GHBoy – Charing Cross Theatre

Reviewer: Richard Maguire

Writer: Paul Harvard

Director: Jon Pashley

A whole subgenre of theatre has been created around gay men and their relationship to drugs, especially the party drugs of recent years. The newest play on the subject, GHBoy, was running at the Charing Cross Theatre just before London’s December lockdown, but the crew were able to film the play in a single night, albeit to an empty auditorium. Apart from some very loud voices, projected for the stage rather than the camera, this is an excellent production, neatly edited and ably acted

The drugs fuelling the phenomenon of chemsex are a combination of GHB, ketamine and crystal meth, a combination that is also sometimes lethal. Some plays such as Christopher Adams’ Tumulus and Alexis Gregory’s Sex/Crime imply that society’s historical homophobia is to blame and that gay men have no choice but to internalise the hatred they have directed at them, and that risky drug-taking is a sign of self-hatred. Paul Harvard’s GHBoy takes a different approach and also offers a way out of such behaviour.

Robert is seeing a therapist for, presumably, his drug addiction, but he is surprised that he’s been assigned an art therapist who encourages him to draw and paint in their sessions. It seems that Robert is holding it together; since he met his new boyfriend Sergi from Catalonia, he’s tried to keep the drugs at bay. Not that he sees any future with Sergi; The Spanish boy is only 20, and at 35 Robert already feels old, even too old to go out clubbing to Heaven.

But when Sergi gets on one knee on Hampstead Heath to ask Robert to marry him, the older man is forced to reassess their situation. Of all the scenes in the play, this one is the best with Marc Bosch’s Sergi full of infectious idealism that only the young possess. As Robert, Jimmy Essex is consistently excellent and is present in every scene of this 90-minute play, and in the proposal scene adeptly shows a man full of self-delusion. ‘You’ll never regret this day’ he promises the Catalonian. Fatal words indeed.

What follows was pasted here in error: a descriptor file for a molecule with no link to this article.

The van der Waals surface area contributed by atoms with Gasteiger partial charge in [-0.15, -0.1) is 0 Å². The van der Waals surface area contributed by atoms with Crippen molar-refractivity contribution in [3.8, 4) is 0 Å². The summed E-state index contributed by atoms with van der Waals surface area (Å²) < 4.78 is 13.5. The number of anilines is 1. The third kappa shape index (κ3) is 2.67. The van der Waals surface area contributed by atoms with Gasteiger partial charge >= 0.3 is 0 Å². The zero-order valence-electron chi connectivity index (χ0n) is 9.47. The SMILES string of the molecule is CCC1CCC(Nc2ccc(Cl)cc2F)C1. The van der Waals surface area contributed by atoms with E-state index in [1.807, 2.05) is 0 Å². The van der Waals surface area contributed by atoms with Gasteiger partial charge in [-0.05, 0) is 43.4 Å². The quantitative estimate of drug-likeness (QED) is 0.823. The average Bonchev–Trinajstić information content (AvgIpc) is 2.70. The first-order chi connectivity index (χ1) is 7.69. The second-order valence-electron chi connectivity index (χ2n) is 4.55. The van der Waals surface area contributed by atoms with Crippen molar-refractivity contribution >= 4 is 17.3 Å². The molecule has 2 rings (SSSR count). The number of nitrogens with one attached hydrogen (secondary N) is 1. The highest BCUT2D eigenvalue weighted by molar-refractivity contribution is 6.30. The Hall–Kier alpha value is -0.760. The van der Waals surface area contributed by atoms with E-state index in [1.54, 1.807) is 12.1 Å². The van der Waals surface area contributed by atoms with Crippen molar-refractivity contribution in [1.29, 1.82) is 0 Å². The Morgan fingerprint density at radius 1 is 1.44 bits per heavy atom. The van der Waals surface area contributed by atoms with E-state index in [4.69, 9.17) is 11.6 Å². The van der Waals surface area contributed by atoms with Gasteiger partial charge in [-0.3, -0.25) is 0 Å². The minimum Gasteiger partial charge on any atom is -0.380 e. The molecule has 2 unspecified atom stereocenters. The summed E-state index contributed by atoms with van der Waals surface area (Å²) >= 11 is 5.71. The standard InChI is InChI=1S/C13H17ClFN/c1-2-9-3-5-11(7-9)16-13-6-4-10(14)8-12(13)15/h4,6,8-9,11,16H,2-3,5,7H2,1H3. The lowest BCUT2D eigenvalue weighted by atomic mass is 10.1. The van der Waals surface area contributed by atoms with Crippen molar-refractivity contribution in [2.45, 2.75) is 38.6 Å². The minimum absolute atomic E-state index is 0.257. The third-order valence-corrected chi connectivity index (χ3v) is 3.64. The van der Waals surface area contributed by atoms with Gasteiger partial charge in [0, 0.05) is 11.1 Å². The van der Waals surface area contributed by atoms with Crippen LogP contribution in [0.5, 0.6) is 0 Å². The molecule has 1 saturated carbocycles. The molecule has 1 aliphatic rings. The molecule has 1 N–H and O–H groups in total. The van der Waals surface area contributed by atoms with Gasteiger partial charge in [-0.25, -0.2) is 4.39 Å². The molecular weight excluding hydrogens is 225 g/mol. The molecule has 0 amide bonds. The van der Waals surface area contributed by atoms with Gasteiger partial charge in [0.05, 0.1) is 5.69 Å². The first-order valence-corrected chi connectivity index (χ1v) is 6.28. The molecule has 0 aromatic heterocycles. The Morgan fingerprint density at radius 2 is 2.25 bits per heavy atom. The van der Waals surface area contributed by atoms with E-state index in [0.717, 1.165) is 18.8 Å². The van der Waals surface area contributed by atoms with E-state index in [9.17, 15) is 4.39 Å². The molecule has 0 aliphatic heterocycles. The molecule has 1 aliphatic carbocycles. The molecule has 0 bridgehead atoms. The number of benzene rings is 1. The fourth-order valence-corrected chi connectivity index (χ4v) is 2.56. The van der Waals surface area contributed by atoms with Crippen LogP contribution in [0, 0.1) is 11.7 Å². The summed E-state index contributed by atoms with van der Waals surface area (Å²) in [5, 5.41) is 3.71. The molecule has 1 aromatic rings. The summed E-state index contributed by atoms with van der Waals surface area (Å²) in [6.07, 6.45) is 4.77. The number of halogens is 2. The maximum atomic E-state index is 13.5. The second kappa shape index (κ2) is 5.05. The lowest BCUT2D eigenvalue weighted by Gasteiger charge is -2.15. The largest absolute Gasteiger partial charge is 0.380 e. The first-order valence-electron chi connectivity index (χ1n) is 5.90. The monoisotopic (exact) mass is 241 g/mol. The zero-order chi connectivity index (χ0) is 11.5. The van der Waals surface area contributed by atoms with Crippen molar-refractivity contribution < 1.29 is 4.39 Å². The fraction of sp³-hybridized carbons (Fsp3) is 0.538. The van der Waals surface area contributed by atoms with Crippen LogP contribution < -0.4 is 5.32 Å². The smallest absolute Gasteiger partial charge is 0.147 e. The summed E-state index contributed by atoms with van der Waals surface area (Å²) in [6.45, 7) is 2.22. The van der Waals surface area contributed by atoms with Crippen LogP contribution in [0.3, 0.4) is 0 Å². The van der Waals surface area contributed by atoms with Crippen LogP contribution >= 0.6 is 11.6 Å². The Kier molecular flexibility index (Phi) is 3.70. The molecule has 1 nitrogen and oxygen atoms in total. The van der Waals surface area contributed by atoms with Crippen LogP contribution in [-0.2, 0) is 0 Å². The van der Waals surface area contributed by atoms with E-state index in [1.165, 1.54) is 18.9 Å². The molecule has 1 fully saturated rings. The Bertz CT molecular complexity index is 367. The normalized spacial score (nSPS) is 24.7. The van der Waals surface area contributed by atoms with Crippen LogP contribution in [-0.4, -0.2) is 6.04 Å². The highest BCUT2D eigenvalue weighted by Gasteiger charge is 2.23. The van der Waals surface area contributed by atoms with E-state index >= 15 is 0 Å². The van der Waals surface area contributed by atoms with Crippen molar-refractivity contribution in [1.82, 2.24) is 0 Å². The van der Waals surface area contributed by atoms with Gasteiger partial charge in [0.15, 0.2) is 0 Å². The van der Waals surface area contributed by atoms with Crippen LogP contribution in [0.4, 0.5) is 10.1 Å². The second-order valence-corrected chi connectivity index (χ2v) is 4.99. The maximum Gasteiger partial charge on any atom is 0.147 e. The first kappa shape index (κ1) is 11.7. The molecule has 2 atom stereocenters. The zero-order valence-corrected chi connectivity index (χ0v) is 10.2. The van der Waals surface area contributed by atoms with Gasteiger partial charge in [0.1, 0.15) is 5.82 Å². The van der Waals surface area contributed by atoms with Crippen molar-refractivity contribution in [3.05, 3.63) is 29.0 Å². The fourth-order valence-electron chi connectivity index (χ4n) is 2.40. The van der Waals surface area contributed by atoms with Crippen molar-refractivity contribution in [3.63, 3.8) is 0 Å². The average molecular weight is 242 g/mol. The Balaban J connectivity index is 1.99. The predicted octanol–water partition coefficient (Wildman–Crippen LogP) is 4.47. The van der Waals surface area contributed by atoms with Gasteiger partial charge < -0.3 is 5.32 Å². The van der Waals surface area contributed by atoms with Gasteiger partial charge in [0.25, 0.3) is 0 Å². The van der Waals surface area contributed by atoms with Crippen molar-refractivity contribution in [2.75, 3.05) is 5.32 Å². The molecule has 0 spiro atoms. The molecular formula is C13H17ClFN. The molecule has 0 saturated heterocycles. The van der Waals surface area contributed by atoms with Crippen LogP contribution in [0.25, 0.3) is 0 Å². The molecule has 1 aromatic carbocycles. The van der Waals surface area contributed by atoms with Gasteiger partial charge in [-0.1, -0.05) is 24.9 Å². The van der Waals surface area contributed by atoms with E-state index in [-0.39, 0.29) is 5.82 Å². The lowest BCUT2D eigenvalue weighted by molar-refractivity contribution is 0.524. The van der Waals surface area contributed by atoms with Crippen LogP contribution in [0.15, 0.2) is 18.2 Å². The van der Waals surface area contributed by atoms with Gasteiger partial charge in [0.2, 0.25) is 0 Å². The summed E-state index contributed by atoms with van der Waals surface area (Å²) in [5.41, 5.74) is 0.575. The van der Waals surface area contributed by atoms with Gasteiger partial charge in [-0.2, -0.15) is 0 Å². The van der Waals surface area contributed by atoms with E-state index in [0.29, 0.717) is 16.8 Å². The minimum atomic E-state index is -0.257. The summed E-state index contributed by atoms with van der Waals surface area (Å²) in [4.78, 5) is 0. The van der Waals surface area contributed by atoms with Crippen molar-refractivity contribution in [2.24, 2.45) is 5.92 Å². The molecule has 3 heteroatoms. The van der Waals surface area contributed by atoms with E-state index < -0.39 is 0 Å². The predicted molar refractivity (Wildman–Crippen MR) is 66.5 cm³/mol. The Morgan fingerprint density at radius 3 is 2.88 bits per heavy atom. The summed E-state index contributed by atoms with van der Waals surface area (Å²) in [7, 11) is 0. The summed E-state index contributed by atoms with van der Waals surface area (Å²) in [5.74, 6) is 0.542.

Using Robert’s story, Harvard wants to focus on gay city life and he brings in many issues such as HIV, loneliness, white gay men’s fetishisation of black men, and even a serial killer, and yet under Jon Pashely’s direction GHBoy never seems rushed, or too busy with ideas. The only problem with the play is Jasminder who seems an unlikely friend for Robert. Brash and initially shallow, Aryana Ramkhalawon’s Jasminder perhaps is there to give comic relief in an otherwise dark play, but she just doesn’t seem real when compared to the other characters.

Nicola Sloane as Robert’s mother is refreshingly unclichéd and Sylvester Akinrolabu has to pull out quite a few different accents to play each one of Robert’s chemsex dates, and he does well to give individuality to each, even though the writing may not offer any depth to these men but which requires them be bare-chested. As the therapist, Devesh Kishore gives a warmth and understanding to a character we often see on stage, and the moment of analysand/ analyst transference is one of the key moments of the play.

It seems hard to believe that this polished production was filmed in only one night; each actor seems perfectly comfortable in front of the camera as they do on stage. As gay men continue to die across the world because of these drugs, it’s beneficial that GHBoy is now available to a wider audience through Vimeo.

Runs here

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The Reviews Hub London is under the acting editorship of Richard Maguire. The Reviews Hub was set up in 2007. Our mission is to provide the most in-depth, nationwide arts coverage online.

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